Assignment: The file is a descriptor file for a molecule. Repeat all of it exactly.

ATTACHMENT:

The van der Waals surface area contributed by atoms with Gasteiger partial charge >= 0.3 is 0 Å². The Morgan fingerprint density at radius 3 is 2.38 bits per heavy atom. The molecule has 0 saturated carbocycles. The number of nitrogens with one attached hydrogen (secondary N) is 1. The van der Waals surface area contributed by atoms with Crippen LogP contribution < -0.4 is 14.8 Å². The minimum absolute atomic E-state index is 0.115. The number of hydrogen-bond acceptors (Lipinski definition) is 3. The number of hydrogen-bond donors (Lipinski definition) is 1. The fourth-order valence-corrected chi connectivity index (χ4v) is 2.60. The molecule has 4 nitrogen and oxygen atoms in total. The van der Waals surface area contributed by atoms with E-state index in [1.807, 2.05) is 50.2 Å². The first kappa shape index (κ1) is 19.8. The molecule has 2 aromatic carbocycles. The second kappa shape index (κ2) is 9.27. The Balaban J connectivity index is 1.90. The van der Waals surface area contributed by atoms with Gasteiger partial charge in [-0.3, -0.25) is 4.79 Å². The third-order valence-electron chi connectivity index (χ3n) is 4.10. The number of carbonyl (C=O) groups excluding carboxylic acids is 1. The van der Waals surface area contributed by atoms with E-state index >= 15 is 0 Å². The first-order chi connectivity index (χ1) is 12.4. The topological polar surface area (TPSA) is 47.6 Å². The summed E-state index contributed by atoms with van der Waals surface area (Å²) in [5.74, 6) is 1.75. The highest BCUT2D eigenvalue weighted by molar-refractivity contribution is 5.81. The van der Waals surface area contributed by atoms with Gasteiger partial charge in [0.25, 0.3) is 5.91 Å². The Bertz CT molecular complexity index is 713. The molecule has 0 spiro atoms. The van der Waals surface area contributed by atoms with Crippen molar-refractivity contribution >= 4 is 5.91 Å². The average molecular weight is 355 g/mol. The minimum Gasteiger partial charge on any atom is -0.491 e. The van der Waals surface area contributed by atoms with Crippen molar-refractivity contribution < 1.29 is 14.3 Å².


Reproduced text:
The van der Waals surface area contributed by atoms with Gasteiger partial charge >= 0.3 is 0 Å². The Morgan fingerprint density at radius 3 is 2.38 bits per heavy atom. The molecule has 0 saturated carbocycles. The number of nitrogens with one attached hydrogen (secondary N) is 1. The van der Waals surface area contributed by atoms with Crippen LogP contribution < -0.4 is 14.8 Å². The minimum absolute atomic E-state index is 0.115. The number of hydrogen-bond acceptors (Lipinski definition) is 3. The number of hydrogen-bond donors (Lipinski definition) is 1. The fourth-order valence-corrected chi connectivity index (χ4v) is 2.60. The molecule has 4 nitrogen and oxygen atoms in total. The van der Waals surface area contributed by atoms with E-state index in [1.807, 2.05) is 50.2 Å². The first kappa shape index (κ1) is 19.8. The molecule has 2 aromatic carbocycles. The second kappa shape index (κ2) is 9.27. The Balaban J connectivity index is 1.90. The van der Waals surface area contributed by atoms with Gasteiger partial charge in [-0.3, -0.25) is 4.79 Å². The third-order valence-electron chi connectivity index (χ3n) is 4.10. The number of carbonyl (C=O) groups excluding carboxylic acids is 1. The van der Waals surface area contributed by atoms with E-state index >= 15 is 0 Å². The first-order chi connectivity index (χ1) is 12.4. The topological polar surface area (TPSA) is 47.6 Å². The summed E-state index contributed by atoms with van der Waals surface area (Å²) in [5.74, 6) is 1.75. The highest BCUT2D eigenvalue weighted by molar-refractivity contribution is 5.81. The van der Waals surface area contributed by atoms with Gasteiger partial charge in [0.25, 0.3) is 5.91 Å². The Bertz CT molecular complexity index is 713. The molecule has 0 spiro atoms. The van der Waals surface area contributed by atoms with Crippen molar-refractivity contribution >= 4 is 5.91 Å². The average molecular weight is 355 g/mol. The minimum Gasteiger partial charge on any atom is -0.491 e. The van der Waals surface area contributed by atoms with Crippen molar-refractivity contribution < 1.29 is 14.3 Å².